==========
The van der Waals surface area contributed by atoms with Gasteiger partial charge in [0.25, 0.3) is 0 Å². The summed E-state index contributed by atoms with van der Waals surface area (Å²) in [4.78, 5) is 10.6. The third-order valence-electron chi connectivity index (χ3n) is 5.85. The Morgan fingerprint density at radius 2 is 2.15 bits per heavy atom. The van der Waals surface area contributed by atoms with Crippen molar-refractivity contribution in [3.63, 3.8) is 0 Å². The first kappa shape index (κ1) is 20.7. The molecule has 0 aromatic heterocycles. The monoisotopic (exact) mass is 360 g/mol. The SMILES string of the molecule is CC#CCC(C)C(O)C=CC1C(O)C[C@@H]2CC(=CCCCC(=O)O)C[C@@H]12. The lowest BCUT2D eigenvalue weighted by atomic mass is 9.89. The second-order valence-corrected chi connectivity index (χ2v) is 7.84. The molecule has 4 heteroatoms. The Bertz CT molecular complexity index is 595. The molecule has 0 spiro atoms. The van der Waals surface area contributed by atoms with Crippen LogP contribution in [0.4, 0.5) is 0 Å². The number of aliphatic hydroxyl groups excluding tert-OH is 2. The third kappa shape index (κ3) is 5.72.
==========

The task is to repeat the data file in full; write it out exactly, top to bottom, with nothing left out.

The van der Waals surface area contributed by atoms with Gasteiger partial charge in [0.25, 0.3) is 0 Å². The summed E-state index contributed by atoms with van der Waals surface area (Å²) in [4.78, 5) is 10.6. The third-order valence-electron chi connectivity index (χ3n) is 5.85. The Morgan fingerprint density at radius 2 is 2.15 bits per heavy atom. The van der Waals surface area contributed by atoms with Crippen molar-refractivity contribution in [3.63, 3.8) is 0 Å². The first kappa shape index (κ1) is 20.7. The molecule has 0 aromatic heterocycles. The monoisotopic (exact) mass is 360 g/mol. The SMILES string of the molecule is CC#CCC(C)C(O)C=CC1C(O)C[C@@H]2CC(=CCCCC(=O)O)C[C@@H]12. The lowest BCUT2D eigenvalue weighted by atomic mass is 9.89. The second-order valence-corrected chi connectivity index (χ2v) is 7.84. The molecule has 4 heteroatoms. The Bertz CT molecular complexity index is 595. The molecule has 0 spiro atoms. The van der Waals surface area contributed by atoms with Crippen LogP contribution in [0.4, 0.5) is 0 Å². The number of aliphatic hydroxyl groups excluding tert-OH is 2. The third kappa shape index (κ3) is 5.72.